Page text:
CBD And Liver Toxicity

CBD And Liver Toxicity

While the World Health Organization has stated in its 2018 critical review report that CBD is generally well-tolerated by the human body and non-addictive, one 2019 study on CBD and liver toxicity from the University of Arkansas found that, at large doses, CBD caused hepatotoxicity on mice. So, is CBD safe for your liver or not?

With increasing numbers of countries legalizing the consumption of CBD, more research is underway about its possible effects on the body. The 2019 study was one of them. Its publication caused concern among people who were already consuming CBD as they feared it could damage their liver.

CBD is metabolized by the liver through enzymes, so the study conducted by the University of Arkansas aimed at systematically analysing its effects on the liver. However, critics immediately pointed out a number of problems with the study, including the huge amounts of CBD administered on the mice.

Topics in this article:

How does CBD work in the body?

The connection between CBD and the liver

The University of Arkansas study

Why CBD quality matters

CBD intake: dosage and method

More research is still needed

So, is CBD dangerous for your liver or not? To answer that question, we first need to understand how CBD enters the body and what its effects are.

How does CBD work in the body?

The human body contains the endocannabinoid system (ECS), which regulates many bodily functions such as appetite, mood, reproduction, inflammation, pain perception, motor perception, and even temperature perception. The role of the ECS is to keep our body in balance with all systems working properly and in harmony with each other.

The ECS took its name because it uses a family of lipid neurotransmitters called cannabinoids. When they are produced by the body, they are called endocannabinoids.

Cannabinoids are also found in hemp and other plants. These are called phytocannabinoids. These have subtle chemical differences to endocannabinoids but also great similarities.

Our ECS utilizes two endocannabinoids, called anandamide and 2-AG. When the ECS is triggered, it releases these to attach to their relevant receptors, CB1 and CB2.

Research has shown that CBD has a great affinity with the cannabinoid 2-AG. When consumed, CBD seems to help the body make better use of its own cannabinoids, thus assisting the ECS in restoring the body’s homeostasis—its natural harmony and balance. By gently nudging our endocannabinoids to be more efficient, CBD may help keep our bodies in physical and mental equilibrium.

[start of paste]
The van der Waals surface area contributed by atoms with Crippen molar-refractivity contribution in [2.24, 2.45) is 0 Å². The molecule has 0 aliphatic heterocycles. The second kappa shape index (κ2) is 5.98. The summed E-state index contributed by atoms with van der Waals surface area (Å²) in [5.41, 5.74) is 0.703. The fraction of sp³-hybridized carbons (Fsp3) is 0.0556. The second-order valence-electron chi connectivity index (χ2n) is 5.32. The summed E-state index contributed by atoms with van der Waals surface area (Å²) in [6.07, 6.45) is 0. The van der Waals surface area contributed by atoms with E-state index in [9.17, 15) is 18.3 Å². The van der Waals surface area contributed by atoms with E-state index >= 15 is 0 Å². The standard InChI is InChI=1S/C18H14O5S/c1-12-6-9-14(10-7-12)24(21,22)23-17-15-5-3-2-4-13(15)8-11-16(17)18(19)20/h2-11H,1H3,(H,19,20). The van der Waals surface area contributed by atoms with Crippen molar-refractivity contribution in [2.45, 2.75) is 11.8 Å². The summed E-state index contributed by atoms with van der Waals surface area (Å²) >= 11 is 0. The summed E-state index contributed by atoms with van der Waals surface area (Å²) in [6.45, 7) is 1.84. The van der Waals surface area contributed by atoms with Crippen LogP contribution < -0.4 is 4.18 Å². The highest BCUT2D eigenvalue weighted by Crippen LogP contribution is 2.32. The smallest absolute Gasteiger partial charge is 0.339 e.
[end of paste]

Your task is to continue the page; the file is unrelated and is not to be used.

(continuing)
The connection between CBD and the liver

How is CBD metabolized?

When CBD is consumed orally, it is absorbed by the digestive system. After reaching the stomach, it travels into the liver where it is metabolized by enzymes. Once CBD is metabolized, it enters the blood circulation. Only then does it act on the body.

When CBD reaches the liver, it monopolizes the enzymes necessary for its metabolism at the expense of other compounds. This is called the “first-pass effect.”

Most researchers studying CBD and liver toxicity focus on the cytochrome enzyme CYP450. This is the enzyme that metabolizes, among others, more than 60% of medicines.

What is the liver enzyme CYP450?

The liver enzyme, CYP450, is the reason why CBD interacts with several drugs and medicines.

Upon CBD reaching the liver, CYP450 focuses on it and largely ignores any other compounds, including drugs. This is the reason why CBD interacts with several drugs and medicines, including blood-thinners, antidepressants, some antibiotics, some thyroid medications, and heart medication.

To metabolize CBD, the body uses up most of its CYP450 enzymes, leaving little behind for other medicines and drugs. CBD behaves as a competitive inhibitor and prevents chemical compounds from common medicines from being metabolized. As a result, they linger in the body longer than they should, potentially leading to liver damage and fatty liver.

For example, if CBD makes it more difficult for your body to metabolize your usual heart medication, the lingering compounds of the medicine could, in theory, build up into fatty acids and damage the liver.

More research is needed to determine if this risk is only theoretical. A 2016 study studying just this kind of interactions, reported that:

“The drug-drug interactions between cannabinoids and various drugs at the CYP level are reported, but their clinical relevance remains unclear. The direct activation/inhibition of nuclear receptors in the liver cells by cannabinoids may result in a change of CYP expression and activity.”

What affects CBD’s binding to the CYP450 enzyme?

It is still unclear how fast and how firmly CBD binds to the CYP450 enzymes. It is generally thought that this depends on several factors, including:

  • The quantity of CBD consumed;
  • whether it was isolate CBD or full-spectrum CBD;
  • the frequency of CBD use;
  • the metabolism and general health of the individual.

More research is required to understand how and why CBD reaches the CYP450 enzymes first and whether there is a way to make it less competitive towards other medicine. There is ongoing research about the activation and inactivation of the CYP450 enzymes and the inter-toxicities between drugs and/or CBD.

Researchers need to establish which drugs interact with each other and which ones displace CYP450 at the expense of the rest. Similar studies need to be performed with CBD and liver medicines.

What does the liver do?

The major role of the liver is to clean the blood from impurities and keep its chemical levels in balance. Picture the liver as the vacuum cleaner of our blood, cleaning it from waste and potentially harmful substances.

When we eat, our digestive system pushes the blood to the liver. The liver then refines the blood, keeping useful nutrients and discarding unnecessary ones.

Similarly, the liver metabolizes any drugs that have been ingested in the same way: the medicine is ingested and reaches the stomach. The blood from the stomach is processed by the liver, which metabolizes the medicine and uses it as intended.

Apart from metabolizing food and medicine, the liver is also tasked with regulating fats throughout the body as well as amino acids for protein production. The liver also handles haemoglobin to build and store iron and keeps the blood in balance when it comes to blood clotting.